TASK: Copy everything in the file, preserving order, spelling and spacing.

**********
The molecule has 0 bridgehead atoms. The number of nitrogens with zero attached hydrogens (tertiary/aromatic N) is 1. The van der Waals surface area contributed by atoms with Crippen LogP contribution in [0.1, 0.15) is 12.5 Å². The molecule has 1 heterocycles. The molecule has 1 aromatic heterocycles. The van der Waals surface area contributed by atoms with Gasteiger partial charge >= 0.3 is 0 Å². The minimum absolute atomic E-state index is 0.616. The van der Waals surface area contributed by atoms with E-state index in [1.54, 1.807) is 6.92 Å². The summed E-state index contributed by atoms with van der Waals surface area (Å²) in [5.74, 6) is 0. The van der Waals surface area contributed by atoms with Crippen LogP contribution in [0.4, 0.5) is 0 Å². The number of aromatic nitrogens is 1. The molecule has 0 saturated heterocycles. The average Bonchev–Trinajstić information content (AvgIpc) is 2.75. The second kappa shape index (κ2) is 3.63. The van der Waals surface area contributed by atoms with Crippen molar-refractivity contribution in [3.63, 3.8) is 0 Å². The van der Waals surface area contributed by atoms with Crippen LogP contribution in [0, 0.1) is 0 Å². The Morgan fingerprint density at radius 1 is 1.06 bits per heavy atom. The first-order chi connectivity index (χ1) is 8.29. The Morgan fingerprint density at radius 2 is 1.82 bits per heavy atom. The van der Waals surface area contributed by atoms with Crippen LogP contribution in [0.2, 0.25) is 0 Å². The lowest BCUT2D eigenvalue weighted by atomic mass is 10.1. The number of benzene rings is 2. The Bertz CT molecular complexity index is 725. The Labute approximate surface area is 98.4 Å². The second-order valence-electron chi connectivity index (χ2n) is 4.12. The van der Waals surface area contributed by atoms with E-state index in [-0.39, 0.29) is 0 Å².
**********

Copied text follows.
The molecule has 0 bridgehead atoms. The number of nitrogens with zero attached hydrogens (tertiary/aromatic N) is 1. The van der Waals surface area contributed by atoms with Crippen LogP contribution in [0.1, 0.15) is 12.5 Å². The molecule has 1 heterocycles. The molecule has 1 aromatic heterocycles. The van der Waals surface area contributed by atoms with Gasteiger partial charge >= 0.3 is 0 Å². The minimum absolute atomic E-state index is 0.616. The van der Waals surface area contributed by atoms with E-state index in [1.54, 1.807) is 6.92 Å². The summed E-state index contributed by atoms with van der Waals surface area (Å²) in [5.74, 6) is 0. The van der Waals surface area contributed by atoms with Crippen LogP contribution in [0.4, 0.5) is 0 Å². The number of aromatic nitrogens is 1. The molecule has 0 saturated heterocycles. The average Bonchev–Trinajstić information content (AvgIpc) is 2.75. The second kappa shape index (κ2) is 3.63. The van der Waals surface area contributed by atoms with Crippen molar-refractivity contribution in [3.63, 3.8) is 0 Å². The van der Waals surface area contributed by atoms with Crippen LogP contribution in [0, 0.1) is 0 Å². The Morgan fingerprint density at radius 1 is 1.06 bits per heavy atom. The first-order chi connectivity index (χ1) is 8.29. The Morgan fingerprint density at radius 2 is 1.82 bits per heavy atom. The van der Waals surface area contributed by atoms with Crippen LogP contribution in [0.2, 0.25) is 0 Å². The lowest BCUT2D eigenvalue weighted by atomic mass is 10.1. The number of benzene rings is 2. The Bertz CT molecular complexity index is 725. The Labute approximate surface area is 98.4 Å². The second-order valence-electron chi connectivity index (χ2n) is 4.12. The van der Waals surface area contributed by atoms with E-state index in [-0.39, 0.29) is 0 Å².